This is the second part of the story of the making of the Cumberland painting.
With all this background information, I began visualizing the scene with some small color sketches in oil of various possible viewpoints and compositions.
The crucial moment, it seemed to me, was when both ships were firing on each other at close quarters, even as the Cumberland filled with water.
Some of the men were trapped below decks. One man was seen trying to escape from a gunport and was swept back inside by the power of the water. Others scrambled into the rigging. Many jumped overboard and either were drowned or were rescued by the lifeboats. Several accounts noted that the day was beautiful and clear, which presented a problem if I wanted to make the scene appear dramatic.
One of the four sketches is painted in a limited color range, resembling the sepia photos of the time. Historians and re-enactors told me that there would have been a tremendous amount of smoke and steam. I worked up a small comprehensive sketch in oil to plan the basic composition.
One detail that struck me was the account of a fat drummer boy who
jumped overboard and used his drum as a float. You can see him below in a detail of the finished painting.
All along, my instinct had been to view the scene from enough distance
to see the lifeboat and the waterline of the Cumberland. But before I went into full production on the painting, art director Christopher Klein suggested that I produce one more sketch showing a much closer view of the action.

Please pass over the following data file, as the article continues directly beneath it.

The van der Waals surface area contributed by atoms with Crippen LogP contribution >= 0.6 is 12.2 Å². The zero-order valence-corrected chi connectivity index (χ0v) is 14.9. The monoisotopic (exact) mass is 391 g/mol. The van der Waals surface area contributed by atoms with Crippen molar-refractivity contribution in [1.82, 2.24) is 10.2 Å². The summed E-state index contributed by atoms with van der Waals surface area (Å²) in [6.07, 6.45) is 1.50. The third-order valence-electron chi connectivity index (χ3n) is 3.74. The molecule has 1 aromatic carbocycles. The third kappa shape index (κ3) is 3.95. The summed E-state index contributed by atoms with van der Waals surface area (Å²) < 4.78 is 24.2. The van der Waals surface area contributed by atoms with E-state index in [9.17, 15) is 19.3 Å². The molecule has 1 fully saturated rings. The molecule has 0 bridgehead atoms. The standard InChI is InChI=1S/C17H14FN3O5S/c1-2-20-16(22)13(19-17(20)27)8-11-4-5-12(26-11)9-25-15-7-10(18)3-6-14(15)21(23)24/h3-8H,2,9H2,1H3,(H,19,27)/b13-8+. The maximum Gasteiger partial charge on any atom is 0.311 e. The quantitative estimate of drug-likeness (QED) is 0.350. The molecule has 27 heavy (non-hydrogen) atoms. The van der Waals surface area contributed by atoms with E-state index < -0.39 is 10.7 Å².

In the oil sketch below, we see the pivot gun crew suffering great losses and yet bravely fighting on, with Morris calling out through his speaking trumpet.
Like all compositional decisions, this one would have been a tradeoff. Getting this close to the action brings the viewer closer to experiencing the psychology and the horror of battle. But if this scene was all that the viewer saw, it wouldn’t be clear what was going on at the water level. We agreed to pull back the viewpoint back just far enough to see the lifeboat action, but a little closer than we had shown in those first sketches.
Tomorrow, we'll get into the nitty gritty of research and acting out the poses.
Sinking of the Cumberland, Part 1A: The Backstory
Sinking of the Cumberland, Part 1B: The Research
Sinking of the Cumberland, Part 2: Choosing the Scene
Sinking of the Cumberland, Part 3: Acting it Out
Sinking of the Cumberland, Part 4: Final Art